Good Information is Good for Dogs

Welcome to the new blog, a part of our brand new website! Our team has been working non-stop to put together the very best site possible for you: our readers, adopters, supporters, fellow animal professionals, and dog caretakers. All of you were at the forefront of our minds as we collected, re-worked, and developed materials to support you, your dogs, and your work.

Throughout the project, as we determined what should be included on the new site, we continuously referred to the following questions:

1. How does this information support our mission to secure equal treatment and opportunity for any dog carrying the label “pit bull”?

2. Is the information we’re passing on to our readers accurate and free from speculation?

They may seem like two very obvious points, but these twin guideposts helped steer us towards the best, most accurate website we could possibly create.

Unfortunately, much of the information we see across the web, in print, and being passed along verbally, regardless of the subject, doesn’t meet these same standards. Sound bites, stereotypes, myths, generalizations, and plain old guesses are floating all around us, packaged or perceived as facts.

Animal welfare groups and even individuals with good intentions pass along speculation (aka guesses). And because they are perceived as the experts on animals in their communities, this speculation is perceived to be fact. Whenever we speak on behalf of the dogs and use speculation as our knowledge base, it becomes a serious problem for the dogs, with real life consequences.

Here’s a recent example of how speculation nearly cost a dog her life:

A Good Samaritan found a badly injured dog alongside the road and brought her to the vet. The vet reported that the dog had been beaten by something baseball bat-like. The Good Samaritan spent over two thousand dollars to nurse this dog back to health at the clinic and, when she was ready to leave, he tried to figure out what the next step was for this homeless “pit bull”.

His first stop was a website that he found which shared expert “pit bull” advice. The experts from this site proceeded to scare this responsible, kind hearted man senseless. It stated that a female pit bull could not live with another dog of the same sex – it was not safe. This was a problem, because the Good Samaritan had a female dog at home, and being a responsible guy who didn’t want to ignore expert advice, there was NO WAY he could bring this female “pit bull” dog into his house!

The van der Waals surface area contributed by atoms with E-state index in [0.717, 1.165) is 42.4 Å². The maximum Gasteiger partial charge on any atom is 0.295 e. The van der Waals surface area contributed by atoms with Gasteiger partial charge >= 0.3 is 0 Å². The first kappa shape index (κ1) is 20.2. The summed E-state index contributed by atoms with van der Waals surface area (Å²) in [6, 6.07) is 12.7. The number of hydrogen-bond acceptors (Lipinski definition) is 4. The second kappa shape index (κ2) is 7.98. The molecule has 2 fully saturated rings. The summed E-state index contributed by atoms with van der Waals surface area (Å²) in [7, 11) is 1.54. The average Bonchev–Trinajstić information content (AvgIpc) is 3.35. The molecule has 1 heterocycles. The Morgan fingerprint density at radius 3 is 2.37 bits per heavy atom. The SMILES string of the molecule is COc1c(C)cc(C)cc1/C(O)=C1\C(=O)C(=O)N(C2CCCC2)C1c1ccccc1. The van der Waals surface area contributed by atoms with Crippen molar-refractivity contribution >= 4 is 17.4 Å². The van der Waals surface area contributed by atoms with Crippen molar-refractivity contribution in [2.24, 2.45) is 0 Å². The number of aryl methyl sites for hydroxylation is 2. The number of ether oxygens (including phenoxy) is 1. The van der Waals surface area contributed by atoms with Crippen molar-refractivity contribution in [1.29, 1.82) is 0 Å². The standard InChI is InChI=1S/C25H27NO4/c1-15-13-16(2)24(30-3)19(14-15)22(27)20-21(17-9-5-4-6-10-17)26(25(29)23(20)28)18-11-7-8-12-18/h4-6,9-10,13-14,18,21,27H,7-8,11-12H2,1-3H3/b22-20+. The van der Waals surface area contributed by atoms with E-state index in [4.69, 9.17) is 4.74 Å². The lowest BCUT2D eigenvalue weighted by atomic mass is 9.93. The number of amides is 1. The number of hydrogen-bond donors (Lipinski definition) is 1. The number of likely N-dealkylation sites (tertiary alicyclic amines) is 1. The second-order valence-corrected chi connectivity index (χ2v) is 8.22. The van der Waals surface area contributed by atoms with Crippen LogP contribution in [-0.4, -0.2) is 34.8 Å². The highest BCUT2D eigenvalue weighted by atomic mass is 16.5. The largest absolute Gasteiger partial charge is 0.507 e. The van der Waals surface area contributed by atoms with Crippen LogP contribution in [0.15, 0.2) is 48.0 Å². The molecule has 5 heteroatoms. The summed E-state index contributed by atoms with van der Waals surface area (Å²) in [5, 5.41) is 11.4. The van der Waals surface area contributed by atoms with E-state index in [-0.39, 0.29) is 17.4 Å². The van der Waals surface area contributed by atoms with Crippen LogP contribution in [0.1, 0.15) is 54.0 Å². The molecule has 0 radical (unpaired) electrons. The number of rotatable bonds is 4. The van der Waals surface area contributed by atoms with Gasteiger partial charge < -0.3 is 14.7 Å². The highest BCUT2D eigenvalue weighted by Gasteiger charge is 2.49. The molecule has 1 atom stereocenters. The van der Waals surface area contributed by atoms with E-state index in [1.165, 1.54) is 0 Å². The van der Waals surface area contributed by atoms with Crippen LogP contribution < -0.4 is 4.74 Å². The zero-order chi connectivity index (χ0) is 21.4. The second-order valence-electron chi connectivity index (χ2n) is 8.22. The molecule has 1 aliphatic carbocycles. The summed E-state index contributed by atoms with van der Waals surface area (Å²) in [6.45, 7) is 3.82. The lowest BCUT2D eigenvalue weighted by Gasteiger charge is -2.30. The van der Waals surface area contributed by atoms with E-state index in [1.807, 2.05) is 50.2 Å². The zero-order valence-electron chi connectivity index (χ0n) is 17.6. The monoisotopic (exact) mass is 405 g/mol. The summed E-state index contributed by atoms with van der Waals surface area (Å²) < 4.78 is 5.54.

So, the experts helped him relocate the dog off to the Spindletop Refuge. We all know what happened next.

When we discussed what led him to bringing the dog to Spindletop, it all went back to the advice he had gotten from the first group that had assisted him. The one that told him same sex pairings aren’t safe. So we asked him what the “pit bull” dog had done at the time to indicate it would be unsafe for her to live with another female dog. He said “Well, nothing. We never let the dogs meet each other”.

He never let the dogs meet, because the “experts” told him it wasn’t safe.

Despite his anger with animal welfare organizations, he is now working with us to reclaim the dog. This is the second time he has stepped up to save her life. Due to all the fear mongering and bad information he’s received, he’s a little afraid of her. But he’s a stand up guy, intent on doing right by this dog, so he’s pushing past his fears for her sake.

And in the end, our team evaluated this dog and determined that she’s a pretty laid back, easy going gal. Too bad no one took the time to get to know her as an individual the first time around. It might have saved her and this man a lot of suffering.

Can you see how speculation almost killed this dog? An animal welfare “expert” passed along the “fact” that a female pit bull can’t live with another dog of the same sex. That may be true for some dogs. But it’s not true for all dogs. It was a guess. And this guess, based not on the actual individual dog, but rather on a stereotype, served the dog poorly. It robbed her of a chance to live with this Good Samaritan. And it almost got her killed.

Now, how would this scenario have turned out, had the “experts” relied on accurate information, rather than speculation based on breed and labels?